Lunar form a constellation of scrunchable, glowing lights designed by Faye Toogood. This range of lighting epitomises Toogood’s playful and tactile taxonomy of materials. Lunar are quilted pendant lights with crumpled, papery covers. Internal wadding diffuses the light, giving Lunar a soft glow. Although each light is the same design the crunchable material framing the bulb can be scrunched and folded, holding shape and giving each light its own unique character. You could hang a whole room with Lunar and no two would be look exactly the same. With a nod to the light’s origins, Lunar is available in international paper sizes A2, A1 and A0.

Designer: Faye ToogoodYear: 2024

Cod. LNR01
W 43 H 60 cm

Cod. LNR02
W 60 H 85 cm

Cod. LNR03
W 85 H 120 cm

Materials and finishes
Suspension lamp in three sizes made of natural and paper fibers.
LED light body.

Faye Toogood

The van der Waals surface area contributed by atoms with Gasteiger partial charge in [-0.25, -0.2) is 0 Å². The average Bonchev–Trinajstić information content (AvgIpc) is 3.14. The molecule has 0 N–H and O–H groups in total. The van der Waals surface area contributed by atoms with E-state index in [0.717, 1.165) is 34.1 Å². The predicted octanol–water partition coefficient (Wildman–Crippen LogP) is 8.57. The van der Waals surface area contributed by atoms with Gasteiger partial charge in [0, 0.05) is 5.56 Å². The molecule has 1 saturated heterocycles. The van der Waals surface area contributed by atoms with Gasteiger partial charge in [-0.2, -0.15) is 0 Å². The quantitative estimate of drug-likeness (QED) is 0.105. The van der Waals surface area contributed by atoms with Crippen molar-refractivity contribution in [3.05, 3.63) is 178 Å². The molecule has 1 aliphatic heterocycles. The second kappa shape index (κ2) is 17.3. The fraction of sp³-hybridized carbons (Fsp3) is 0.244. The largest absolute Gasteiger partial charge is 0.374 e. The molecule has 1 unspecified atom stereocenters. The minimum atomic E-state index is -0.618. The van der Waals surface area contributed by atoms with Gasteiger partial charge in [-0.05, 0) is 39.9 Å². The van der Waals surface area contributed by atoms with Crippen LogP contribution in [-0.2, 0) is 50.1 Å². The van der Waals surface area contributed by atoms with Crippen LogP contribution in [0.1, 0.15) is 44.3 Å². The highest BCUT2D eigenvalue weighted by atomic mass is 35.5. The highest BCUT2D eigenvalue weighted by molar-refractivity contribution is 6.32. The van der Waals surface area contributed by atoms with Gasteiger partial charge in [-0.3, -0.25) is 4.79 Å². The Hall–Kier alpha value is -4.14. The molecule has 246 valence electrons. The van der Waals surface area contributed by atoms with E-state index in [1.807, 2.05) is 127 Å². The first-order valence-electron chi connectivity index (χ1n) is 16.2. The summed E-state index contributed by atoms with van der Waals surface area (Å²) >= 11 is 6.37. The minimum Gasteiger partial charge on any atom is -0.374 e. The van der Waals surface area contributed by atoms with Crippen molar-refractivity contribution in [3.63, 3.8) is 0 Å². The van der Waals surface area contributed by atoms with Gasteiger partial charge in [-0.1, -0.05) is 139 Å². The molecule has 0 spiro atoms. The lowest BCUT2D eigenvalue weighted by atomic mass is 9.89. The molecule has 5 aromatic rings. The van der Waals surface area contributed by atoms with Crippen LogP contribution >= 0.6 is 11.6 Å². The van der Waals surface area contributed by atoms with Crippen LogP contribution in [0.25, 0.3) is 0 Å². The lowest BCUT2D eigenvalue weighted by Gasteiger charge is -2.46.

Faye Toogood was raised among the furrowed fields of the English countryside. From an early age she would go foraging in the woods in her wellingtons, collecting sticks and stones and broken bones, and endlessly rearranging them on the mantelpiece in her room. In her early twenties, she turned up at Vogue House clutching a leather suitcase full of found objects and landed a job as a stylist at The World of Interiors. Faye has since become one of the most recognisable figures in the design and art industry, whose work can be found in museum collections around the world. A magpie’s instinct and obsession with landscape continue to permeate everything she designs, whether it be a bronze door handle cast from an abandoned skull, a fashion collection inspired by haybales, or a house interior with the brooding palette of an English sky. Faye’s practice encompasses interior design, homewares, fine art and fashion, and refuses to be constrained by a single discipline or defined way of working. Her London studio is filled with talented nonconformists just like her. Architects, sculptors, furniture makers and illustrators cross-pollinate on every project, producing work that is rigorous, poetic and genuinely avant-garde. Chief among these is her sister, Erica Toogood. Erica has inherited the dextrous hands of her grandmother, a tailor who made underwear out of parachutes during the Second World War. Prior to joining forces with Faye, she worked with a number of London fashion designers as a pattern-cutter and created costumes for theatrical productions. Toogood’s clothing is instilled with the unmistakable spirit of both sisters: Faye’s preoccupation with materiality and Erica’s audacious shape-making. One a tinker, the other a tailor.